Dr. Nicole J. Wilson

Assistant Professor

Wallace Building
University of Manitoba
Winnipeg, Manitoba
R3T 2N2

Email: Nicole.wilson2@umanitoba.ca

Education

PhD, University of British Columbia
MS, Cornell University
BA, University of Calgary

Research Interests

Dr. Wilson is a scholar of settler origin whose research focuses on Indigenous peoples, environmental governance, and environmental change in the Arctic. In particular, her research examines the many ways that Indigenous peoples are asserting their self-determination and revitalizing their governance systems to respond to various stressors including climate change and resource development. She has examined these topics in a number of contexts including Indigenous-led Community-Based Monitoring, Water Governance and Policy, and Climate Change Adaptation.

Recent Publications

Wilson, N.J., 2020. Querying Water Co-Governance: Yukon First Nations and Water Governance in the Context of Modern Land Claim Agreements. Water Alternatives 13, 93–118.
Wilson, N.J., Harris, L.M., Nelson, J., Shah, S.H., 2019. Re-Theorizing Politics in Water Governance. Water 11, 1470. https://doi.org/10.3390/w11071470
Wilson, N.J., 2019. “Seeing Water Like a State?”: Indigenous water governance through Yukon First Nation Self-Government Agreements. Geoforum 104, 101–113. https://doi.org/10.1016/j.geoforum.2019.05.003
Wilson, N.J., Harris, L.M., Joseph-Rear, A., Beaumont, J., Satterfield, T., 2019. Water is Medicine: Reimagining Water Security through Tr’ondëk Hwëch’in Relationships to Treated and Traditional Water Sources in Yukon, Canada. Water 11, 624. https://doi.org/10.3390/w11030624
Herman-Mercer, N., Antweiler, R., Wilson, N., Mutter, E., Toohey, R., Schuster, P., 2018. Data Quality from a Community-Based, Water-Quality Monitoring Project in the Yukon River Basin. Citizen Science: Theory and Practice 3. https://doi.org/10.5334/cstp.123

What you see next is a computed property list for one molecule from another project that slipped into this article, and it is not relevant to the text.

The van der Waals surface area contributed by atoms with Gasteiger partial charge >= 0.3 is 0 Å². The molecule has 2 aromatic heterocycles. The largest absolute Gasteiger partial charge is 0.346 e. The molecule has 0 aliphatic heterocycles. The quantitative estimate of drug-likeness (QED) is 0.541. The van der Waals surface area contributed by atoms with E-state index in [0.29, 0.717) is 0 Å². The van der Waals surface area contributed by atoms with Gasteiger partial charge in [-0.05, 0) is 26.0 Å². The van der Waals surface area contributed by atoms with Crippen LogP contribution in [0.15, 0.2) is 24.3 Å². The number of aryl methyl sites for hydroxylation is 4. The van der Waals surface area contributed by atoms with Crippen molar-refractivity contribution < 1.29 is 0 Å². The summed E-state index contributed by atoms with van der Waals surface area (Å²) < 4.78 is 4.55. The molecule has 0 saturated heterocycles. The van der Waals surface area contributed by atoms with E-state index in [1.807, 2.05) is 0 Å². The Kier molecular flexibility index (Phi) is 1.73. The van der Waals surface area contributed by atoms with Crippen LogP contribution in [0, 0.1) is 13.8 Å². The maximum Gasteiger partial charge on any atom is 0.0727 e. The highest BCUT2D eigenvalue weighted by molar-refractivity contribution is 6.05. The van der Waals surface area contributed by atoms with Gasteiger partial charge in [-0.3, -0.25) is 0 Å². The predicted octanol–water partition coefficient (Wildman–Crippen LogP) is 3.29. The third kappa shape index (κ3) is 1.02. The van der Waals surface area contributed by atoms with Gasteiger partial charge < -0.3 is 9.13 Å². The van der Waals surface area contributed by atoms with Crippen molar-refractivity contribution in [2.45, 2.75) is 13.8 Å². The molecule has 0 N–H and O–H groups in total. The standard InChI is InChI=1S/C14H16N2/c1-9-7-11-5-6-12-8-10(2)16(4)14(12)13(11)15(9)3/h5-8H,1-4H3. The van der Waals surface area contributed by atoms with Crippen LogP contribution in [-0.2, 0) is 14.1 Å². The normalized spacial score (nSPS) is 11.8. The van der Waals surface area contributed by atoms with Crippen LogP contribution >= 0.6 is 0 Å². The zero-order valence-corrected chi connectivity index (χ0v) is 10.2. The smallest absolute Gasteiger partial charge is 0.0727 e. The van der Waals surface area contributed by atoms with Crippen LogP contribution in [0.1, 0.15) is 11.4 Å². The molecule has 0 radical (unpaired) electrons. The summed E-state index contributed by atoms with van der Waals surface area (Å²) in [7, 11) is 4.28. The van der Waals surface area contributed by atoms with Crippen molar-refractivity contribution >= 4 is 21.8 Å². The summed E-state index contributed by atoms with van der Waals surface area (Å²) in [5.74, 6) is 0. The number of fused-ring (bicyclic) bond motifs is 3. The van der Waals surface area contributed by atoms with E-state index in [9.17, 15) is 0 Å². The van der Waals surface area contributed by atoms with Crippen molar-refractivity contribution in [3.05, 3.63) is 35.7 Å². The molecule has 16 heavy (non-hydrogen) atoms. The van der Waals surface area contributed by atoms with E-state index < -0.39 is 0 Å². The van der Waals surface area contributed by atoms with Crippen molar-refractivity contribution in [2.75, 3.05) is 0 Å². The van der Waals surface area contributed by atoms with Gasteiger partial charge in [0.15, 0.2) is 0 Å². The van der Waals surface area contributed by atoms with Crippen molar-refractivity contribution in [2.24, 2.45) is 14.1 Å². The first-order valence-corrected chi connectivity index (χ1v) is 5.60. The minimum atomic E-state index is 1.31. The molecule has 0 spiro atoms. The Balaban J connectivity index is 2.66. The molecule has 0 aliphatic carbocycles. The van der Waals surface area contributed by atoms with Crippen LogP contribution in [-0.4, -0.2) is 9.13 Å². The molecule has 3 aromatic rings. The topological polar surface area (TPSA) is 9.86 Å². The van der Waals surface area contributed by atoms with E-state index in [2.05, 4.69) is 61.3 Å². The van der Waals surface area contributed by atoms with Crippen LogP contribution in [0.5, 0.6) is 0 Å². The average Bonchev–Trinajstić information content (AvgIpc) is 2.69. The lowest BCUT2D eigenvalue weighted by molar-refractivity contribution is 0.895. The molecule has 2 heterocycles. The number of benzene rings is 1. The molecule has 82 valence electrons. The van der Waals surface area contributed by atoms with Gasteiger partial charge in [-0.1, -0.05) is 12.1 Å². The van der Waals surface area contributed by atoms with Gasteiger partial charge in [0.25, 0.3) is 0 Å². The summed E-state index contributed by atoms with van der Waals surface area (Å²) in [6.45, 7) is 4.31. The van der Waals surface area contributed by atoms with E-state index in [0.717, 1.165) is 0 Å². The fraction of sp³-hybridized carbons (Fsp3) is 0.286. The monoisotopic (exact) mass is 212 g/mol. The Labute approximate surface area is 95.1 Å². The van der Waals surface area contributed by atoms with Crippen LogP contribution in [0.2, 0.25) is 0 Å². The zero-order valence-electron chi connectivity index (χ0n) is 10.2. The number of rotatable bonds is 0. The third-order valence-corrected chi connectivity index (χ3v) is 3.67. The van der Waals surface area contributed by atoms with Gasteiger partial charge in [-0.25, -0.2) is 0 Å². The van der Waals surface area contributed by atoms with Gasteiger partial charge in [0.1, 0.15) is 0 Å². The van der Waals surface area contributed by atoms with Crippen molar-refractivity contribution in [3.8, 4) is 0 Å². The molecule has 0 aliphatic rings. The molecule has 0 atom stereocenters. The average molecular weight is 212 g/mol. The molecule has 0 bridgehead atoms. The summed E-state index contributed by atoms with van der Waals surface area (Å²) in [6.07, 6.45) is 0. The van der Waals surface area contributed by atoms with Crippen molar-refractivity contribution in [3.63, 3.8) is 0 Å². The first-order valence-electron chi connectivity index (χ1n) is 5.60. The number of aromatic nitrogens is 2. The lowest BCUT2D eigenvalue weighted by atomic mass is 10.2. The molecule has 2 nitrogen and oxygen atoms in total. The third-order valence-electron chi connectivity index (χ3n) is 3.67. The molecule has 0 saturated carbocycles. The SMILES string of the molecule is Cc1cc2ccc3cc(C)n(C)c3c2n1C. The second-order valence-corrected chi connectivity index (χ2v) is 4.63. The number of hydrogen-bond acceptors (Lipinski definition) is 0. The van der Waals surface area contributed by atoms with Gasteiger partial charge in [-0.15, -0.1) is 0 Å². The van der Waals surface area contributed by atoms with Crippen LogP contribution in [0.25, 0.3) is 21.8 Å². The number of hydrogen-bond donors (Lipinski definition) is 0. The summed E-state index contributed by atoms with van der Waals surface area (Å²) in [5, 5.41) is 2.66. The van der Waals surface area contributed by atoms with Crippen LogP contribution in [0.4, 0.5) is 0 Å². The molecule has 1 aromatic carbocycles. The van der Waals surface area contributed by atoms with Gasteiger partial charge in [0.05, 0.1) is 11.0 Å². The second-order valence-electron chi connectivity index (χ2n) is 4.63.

Wilson, N.J., Inkster, J., 2018. Respecting water: Indigenous water governance, ontologies, and the politics of kinship on the ground. Environment and Planning E: Nature and Space 1, 516–538. https://doi.org/10.1177/2514848618789378
Wilson, N.J., Mutter, E., Inkster, J., Satterfield, T., 2018. Community-Based Monitoring as the practice of Indigenous governance: A case study of Indigenous-led water quality monitoring in the Yukon River Basin. Journal of Environmental Management 210, 290–298. https://doi.org/10.1016/j.jenvman.2018.01.020
Shah, S.H., Rodina, L., Burt, J.M., Gregr, E.J., Chapman, M., Williams, S., Wilson, N.J., McDowell, G., 2018. Unpacking social-ecological transformations: Conceptual, ethical and methodological insights. The Anthropocene Review 5, 250–265. https://doi.org/10.1177/2053019618817928
Yates, J.S., Harris, L.M., Wilson, N.J., 2017. Multiple ontologies of water: Politics, conflict and implications for governance. Environ Plan D 35, 797–815. https://doi.org/10.1177/0263775817700395
Wilson, N.J., Walter, M.T., Waterhouse, J., 2015. Indigenous knowledge of hydrologic change in the Yukon River basin: a case study of Ruby, Alaska. Arctic 93–106. http://dx.doi.org/10.14430/arctic4459
Wilson, N.J., 2014. Indigenous water governance: Insights from the hydrosocial relations of the Koyukon Athabascan village of Ruby, Alaska. Geoforum 57, 1–11. https://doi.org/10.1016/j.geoforum.2014.08.005
Wilson, N.J., 2014. The Politics of Adaptation: Subsistence Livelihoods and Vulnerability to Climate Change in the Koyukon Athabascan Village of Ruby, Alaska. Hum Ecol 42, 87–101. https://doi.org/10.1007/s10745-013-9619-3

Courses Taught

TBA